4.2 Collaborate with industry professionals to promote sustainable and informed tourism that incorporates socio-cultural, economic, and ecological concerns, and supports long-term preservation of park resources and quality visitor experiences. This collaboration will be used as an opportunity to encourage and showcase environmental leadership by the Service and by the tourism industry, including park concessioners.
4.3 Encourage practices that highlight America’s diversity and welcome park visitation by people of all cultural and ethnic backgrounds, ages, physical abilities, and economic and educational means.
4.4 Foster good relationships with park neighbors by promoting visitor and industry under-standing of, and sensitivity toward, local cultures, customs, and concerns.
4.5 Provide cost-effective park visitor orientation and information services to visitors in parks and, as funding and partnerships allow, at the visit planning stage, at park gateway communities, and at appropriate threshold locations within park units. As part of this effort, the Service will work to ensure that all who provide information to visitors are well informed and provide accurate information about park activities and resources, including current conditions and seasonal variations.
4.6 Pursue practices, such as the use of universal design and the inclusion of metric measures on signs and printed media, that will contribute to the safety and friendly accommodation of all visitors.
4.7 Encourage visitor use of lesser-known parks and underutilized areas; use during non-peak seasons, days of the week, and times of the day; and visitation to related sites beyond park boundaries, as appropriate, to enhance overall visitor experiences and protection of resources.
4.8 Specifically address long term tourism-related trends and issues, and their implications for park plans and management decisions.
4.9 Represent park needs and realities during the preparation of plans and proposals for gateway community services and park tour operations that could impact park visitation, resources, visitor services, and infrastructure support.
4.10 Promote positive and effective working relationships between park concessioners and others in the tourism industry to ensure a high quality of service to park visitors.
4.11 Identify desired resource conditions and visitor experiences, and work to establish supportable, science-based park carrying capacities, as the basis for communicating acceptable levels and types of visitor use, recreation equipment use, tours, and services. Carrying capacities are defined for each park as an outcome of the National Park Service planning process.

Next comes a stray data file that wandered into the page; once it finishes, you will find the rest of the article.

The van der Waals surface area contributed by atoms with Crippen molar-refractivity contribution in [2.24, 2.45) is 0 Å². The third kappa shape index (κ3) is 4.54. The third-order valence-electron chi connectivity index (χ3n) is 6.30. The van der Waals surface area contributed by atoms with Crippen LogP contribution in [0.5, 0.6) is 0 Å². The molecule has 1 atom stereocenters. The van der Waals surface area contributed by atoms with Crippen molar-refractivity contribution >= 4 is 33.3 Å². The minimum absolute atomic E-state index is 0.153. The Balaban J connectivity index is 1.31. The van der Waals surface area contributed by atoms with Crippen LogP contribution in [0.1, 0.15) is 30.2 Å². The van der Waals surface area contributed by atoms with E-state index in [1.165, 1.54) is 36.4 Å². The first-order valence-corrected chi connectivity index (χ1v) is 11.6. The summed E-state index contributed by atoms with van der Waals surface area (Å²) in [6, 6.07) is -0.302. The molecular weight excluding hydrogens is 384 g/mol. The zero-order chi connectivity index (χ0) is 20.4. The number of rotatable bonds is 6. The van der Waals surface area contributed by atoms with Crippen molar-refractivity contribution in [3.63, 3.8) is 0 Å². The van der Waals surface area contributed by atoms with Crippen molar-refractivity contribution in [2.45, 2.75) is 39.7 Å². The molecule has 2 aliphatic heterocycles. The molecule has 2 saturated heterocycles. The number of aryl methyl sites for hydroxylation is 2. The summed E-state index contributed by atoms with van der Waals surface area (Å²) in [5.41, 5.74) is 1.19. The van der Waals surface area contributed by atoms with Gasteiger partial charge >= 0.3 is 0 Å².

4.12 Participate in and monitor travel industry research, data gathering, and marketing initiatives to ensure that the Service is fully informed of demographic changes and visitor trends.
4.13 Work with partners to provide timely, accurate, and effective park information, and to ensure that realistic situations and safe, resource-sensitive recreational practices are depicted in promotional materials and advertising. This includes providing appropriate information as early as possible to the tourism industry regarding changes in operations and fees.
4.14 When feasible, and consistent with park resource protection and budgetary needs, schedule construction, repairs, and resource management practices, such as prescribed burns, in ways and at times which keep key visitor attractions and services accessible for public use during peak visitation periods. This will help to minimize adverse impacts on visitors, as well as on park-visitor-dependent businesses.
4.15 Establish and maintain lines of communication and protocols to handle the impact of park emergencies and temporary closures so that state tourism offices and the public, including tourism communities and tourism-related businesses, have the best and most current information on when park services will be restored.
4.16 Inform visitors, state tourism offices, gateway communities and tourism-related businesses about current conditions of key park resources and current protection and recovery/restoration measures. Establish a common understanding on what is needed to ensure adequate protection of those resources for present and future enjoyment and how this can contribute to sustainable park-related businesses and economies.
4.17 Develop new partnerships to help implement Service-wide priorities, and seek partnership opportunities with the industry to fund products and programs mutually beneficial to accomplish National Park Service mission goals.
5.1 The WASO Director of Tourism is the primary point of contact with the tourism industry at the national and international levels, provides overall support and direction for the tourism program, and ensures that this Director’s Order is reviewed annually and updated as needed.
5.2 Regional tourism coordinators, designated by regional directors, are the primary points of contact for tourism issues at the regional level, and are responsible for supporting superintendents in their implementation of this Director’s Order.
5.3 Park superintendents are responsible for implementing this Director’s Order at the park level.
Other policies and requirements having implications for tourism may be found in appropriate sections of NPS Management Policies, and in numerous Director’s Orders. In particular:
Director’s Order #6: Interpretation
Director’s Order #13: Environmental Leadership
Director’s Order #48: Concessions Management and Commercial Use Authorizations
Director’s Order #52: Park Signage
Director’s Order #56: International Affairs
Director’s Order #75: Media Relations
----------------- end of Director's Order ---------------